One of the ground-lying concepts of the Lagrange formalism is the requirement of the invariance of the Lagrangian upon any kind of symmetry transformations. Once the Lagrangian of a physical theory checked on symmetry invariance (and showing that it is indeed invariant), we can be sure that the Lagrange-Euler equations (being equivalent with the equations of motion (or field equations if fields are studied) in that theory) also fulfill this symmetry (on which the considered theory is based upon).

In case of the Lagrangian given in your example, we observe that it is written in relativistic invariant (with 4-vectors) form. Actually the problem should be considered from a rather different point of view. We want to describe the motion of the particle in an electromagnetic (EM) field. Einstein actually found the theory of special relativity by consideration of the electromagnetical phenomena. If we want to find the equations of motion which describe the motion of a particle in an EM field, we have to require that they are compatible with the special theory of relativity. How to do this ? Setting up a Lagrangian which is does not change under changes of inertial reference systems (This is the symmetry invariance that we require). The 4-vector formalism, which is used in the given Lagrangian, guarantees this as long as $$L$$ is a 4-scalar which does not change if it is considered in another inertial reference system (for instance no change upon a change from rest to a train moving with constant velocity).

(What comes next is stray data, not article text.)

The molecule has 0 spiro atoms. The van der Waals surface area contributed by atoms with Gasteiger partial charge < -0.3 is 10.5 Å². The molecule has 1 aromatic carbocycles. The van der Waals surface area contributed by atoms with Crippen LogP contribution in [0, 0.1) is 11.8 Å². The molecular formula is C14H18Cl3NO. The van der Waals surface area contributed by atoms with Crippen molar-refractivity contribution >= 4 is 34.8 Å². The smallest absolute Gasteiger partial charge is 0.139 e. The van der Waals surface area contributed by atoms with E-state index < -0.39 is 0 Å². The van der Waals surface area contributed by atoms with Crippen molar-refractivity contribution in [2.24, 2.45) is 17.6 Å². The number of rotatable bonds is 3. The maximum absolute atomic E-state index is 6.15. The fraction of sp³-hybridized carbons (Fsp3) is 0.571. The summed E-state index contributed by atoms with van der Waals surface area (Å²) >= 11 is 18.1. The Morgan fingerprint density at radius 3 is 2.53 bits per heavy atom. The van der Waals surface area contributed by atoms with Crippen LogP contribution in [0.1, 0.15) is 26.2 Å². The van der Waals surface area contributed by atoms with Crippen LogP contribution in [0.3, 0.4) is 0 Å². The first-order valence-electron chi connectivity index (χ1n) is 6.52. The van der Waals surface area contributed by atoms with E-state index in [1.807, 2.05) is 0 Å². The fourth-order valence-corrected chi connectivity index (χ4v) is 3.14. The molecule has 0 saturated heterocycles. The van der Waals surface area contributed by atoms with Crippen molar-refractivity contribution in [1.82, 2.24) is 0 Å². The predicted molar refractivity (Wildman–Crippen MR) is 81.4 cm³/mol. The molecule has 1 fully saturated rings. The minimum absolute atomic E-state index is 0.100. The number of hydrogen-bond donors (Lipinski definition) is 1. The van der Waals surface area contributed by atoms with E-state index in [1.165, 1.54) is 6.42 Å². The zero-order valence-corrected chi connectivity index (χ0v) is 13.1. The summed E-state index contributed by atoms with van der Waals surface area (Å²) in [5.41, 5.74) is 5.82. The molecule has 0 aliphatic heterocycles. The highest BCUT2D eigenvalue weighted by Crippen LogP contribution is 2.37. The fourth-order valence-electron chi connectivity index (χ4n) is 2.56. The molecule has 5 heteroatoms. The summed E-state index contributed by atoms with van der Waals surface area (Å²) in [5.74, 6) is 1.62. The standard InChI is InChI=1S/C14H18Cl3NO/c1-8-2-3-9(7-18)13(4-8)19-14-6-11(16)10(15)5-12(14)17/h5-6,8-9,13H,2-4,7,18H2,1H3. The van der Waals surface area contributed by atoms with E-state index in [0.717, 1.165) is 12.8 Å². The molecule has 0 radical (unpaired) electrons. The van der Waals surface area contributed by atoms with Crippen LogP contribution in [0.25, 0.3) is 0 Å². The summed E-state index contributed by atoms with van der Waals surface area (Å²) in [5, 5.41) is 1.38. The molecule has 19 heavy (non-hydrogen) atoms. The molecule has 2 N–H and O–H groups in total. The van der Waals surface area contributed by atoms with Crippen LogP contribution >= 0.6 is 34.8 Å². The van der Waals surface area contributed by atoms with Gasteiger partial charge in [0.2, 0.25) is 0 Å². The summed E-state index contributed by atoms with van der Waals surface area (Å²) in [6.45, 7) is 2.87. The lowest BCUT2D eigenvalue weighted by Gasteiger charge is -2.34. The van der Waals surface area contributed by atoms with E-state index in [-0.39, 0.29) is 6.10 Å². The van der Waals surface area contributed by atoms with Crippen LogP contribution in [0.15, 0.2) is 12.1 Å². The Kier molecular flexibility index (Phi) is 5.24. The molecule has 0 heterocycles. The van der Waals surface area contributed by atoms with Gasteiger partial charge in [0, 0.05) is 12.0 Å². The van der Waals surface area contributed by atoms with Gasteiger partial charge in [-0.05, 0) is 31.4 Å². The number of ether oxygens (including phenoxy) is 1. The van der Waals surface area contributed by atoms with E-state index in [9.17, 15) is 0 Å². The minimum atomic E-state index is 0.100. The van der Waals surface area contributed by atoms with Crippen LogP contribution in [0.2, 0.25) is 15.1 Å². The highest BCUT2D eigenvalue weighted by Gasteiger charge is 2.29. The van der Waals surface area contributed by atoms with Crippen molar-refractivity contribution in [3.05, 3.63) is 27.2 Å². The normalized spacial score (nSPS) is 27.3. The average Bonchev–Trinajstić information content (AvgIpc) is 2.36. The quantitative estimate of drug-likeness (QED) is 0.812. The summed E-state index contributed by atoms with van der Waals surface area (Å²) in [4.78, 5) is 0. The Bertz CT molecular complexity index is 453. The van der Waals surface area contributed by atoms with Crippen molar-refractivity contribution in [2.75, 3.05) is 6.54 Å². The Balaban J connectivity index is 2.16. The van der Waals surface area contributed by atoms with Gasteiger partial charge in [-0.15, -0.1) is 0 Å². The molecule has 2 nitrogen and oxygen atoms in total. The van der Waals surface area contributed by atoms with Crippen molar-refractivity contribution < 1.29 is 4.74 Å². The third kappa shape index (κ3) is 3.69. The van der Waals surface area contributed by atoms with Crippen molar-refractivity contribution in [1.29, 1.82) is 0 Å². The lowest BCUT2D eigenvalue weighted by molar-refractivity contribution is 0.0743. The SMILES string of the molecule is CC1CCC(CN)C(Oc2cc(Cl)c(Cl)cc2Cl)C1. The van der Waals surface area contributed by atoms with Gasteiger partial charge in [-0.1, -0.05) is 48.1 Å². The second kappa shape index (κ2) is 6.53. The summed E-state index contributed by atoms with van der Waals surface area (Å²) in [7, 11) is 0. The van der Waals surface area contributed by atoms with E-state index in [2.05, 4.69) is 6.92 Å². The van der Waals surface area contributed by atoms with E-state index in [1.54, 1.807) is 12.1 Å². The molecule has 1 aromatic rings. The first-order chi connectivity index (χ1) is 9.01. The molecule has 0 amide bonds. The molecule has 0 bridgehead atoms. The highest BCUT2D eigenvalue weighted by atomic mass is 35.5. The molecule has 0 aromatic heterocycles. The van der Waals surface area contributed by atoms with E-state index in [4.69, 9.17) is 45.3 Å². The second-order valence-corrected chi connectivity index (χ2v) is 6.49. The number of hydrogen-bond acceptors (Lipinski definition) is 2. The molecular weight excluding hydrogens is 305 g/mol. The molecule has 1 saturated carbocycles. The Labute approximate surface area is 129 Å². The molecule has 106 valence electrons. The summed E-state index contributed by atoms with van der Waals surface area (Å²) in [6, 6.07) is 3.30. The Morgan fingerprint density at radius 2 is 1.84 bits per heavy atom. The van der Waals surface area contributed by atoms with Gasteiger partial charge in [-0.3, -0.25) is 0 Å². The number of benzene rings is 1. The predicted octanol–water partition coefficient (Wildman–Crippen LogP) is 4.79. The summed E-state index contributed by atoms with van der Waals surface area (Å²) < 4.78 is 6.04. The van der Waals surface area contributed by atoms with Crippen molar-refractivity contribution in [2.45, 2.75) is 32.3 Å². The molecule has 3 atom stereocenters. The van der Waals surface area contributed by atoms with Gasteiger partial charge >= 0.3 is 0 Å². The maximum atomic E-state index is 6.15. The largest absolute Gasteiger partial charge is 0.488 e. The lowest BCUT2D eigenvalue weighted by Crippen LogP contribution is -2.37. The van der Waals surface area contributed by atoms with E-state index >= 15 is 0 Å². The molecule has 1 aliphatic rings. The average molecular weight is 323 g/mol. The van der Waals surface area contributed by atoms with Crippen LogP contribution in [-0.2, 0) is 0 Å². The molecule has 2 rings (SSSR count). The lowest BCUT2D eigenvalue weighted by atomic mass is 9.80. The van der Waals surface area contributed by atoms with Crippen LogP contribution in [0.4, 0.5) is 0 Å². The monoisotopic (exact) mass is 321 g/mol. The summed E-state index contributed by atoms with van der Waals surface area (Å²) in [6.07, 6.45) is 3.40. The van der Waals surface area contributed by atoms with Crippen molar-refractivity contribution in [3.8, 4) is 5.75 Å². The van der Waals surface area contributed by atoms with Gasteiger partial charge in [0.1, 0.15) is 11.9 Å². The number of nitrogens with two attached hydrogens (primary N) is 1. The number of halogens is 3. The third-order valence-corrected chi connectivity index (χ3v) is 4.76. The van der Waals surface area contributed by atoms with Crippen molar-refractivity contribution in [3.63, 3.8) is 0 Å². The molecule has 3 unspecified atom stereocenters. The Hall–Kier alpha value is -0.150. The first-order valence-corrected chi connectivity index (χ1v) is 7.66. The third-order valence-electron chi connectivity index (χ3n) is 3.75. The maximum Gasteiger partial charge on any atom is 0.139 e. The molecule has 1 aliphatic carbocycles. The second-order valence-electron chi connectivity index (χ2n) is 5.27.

Including just the scalar potential of the Newton's gravity in the zero component of the 4-vector potential does not fulfill the requirement of invariance (of no change) of the Lagrangian $$L$$ if the inertial reference system is changed.

In order to understand this better, let's already look the electromagnetic theory. A quantity of 4 components $$A_{\mu}$$ is necessary to describe it. At rest a charged point particle could be described by a potential function $$A_0\sim e/r$$. However, if the charged point particle is observed from a moving inertial reference system, that's no longer the case. A magnetic field can be also observed with circular field lines around the moving particle. Due to the change of the reference system, the other 3 components of the $$A_{\mu}$$ have become non-zero. Aha, then may be we can also get additional contributions to $$A_{\mu}$$ from a gravitational field when observed from a moving reference system ?

The answer is no. Gravitation is not a theory which could be described by a 4-vector field simply because gravitation is only attractive, not repulsive. In EM-theory there are positive and negative charges, however, in gravitation there is only one type of matter which only exerts attractive forces on other matter. (In order to understand the latter thoroughly, field theory has to be studied which is out of scope of this answer.)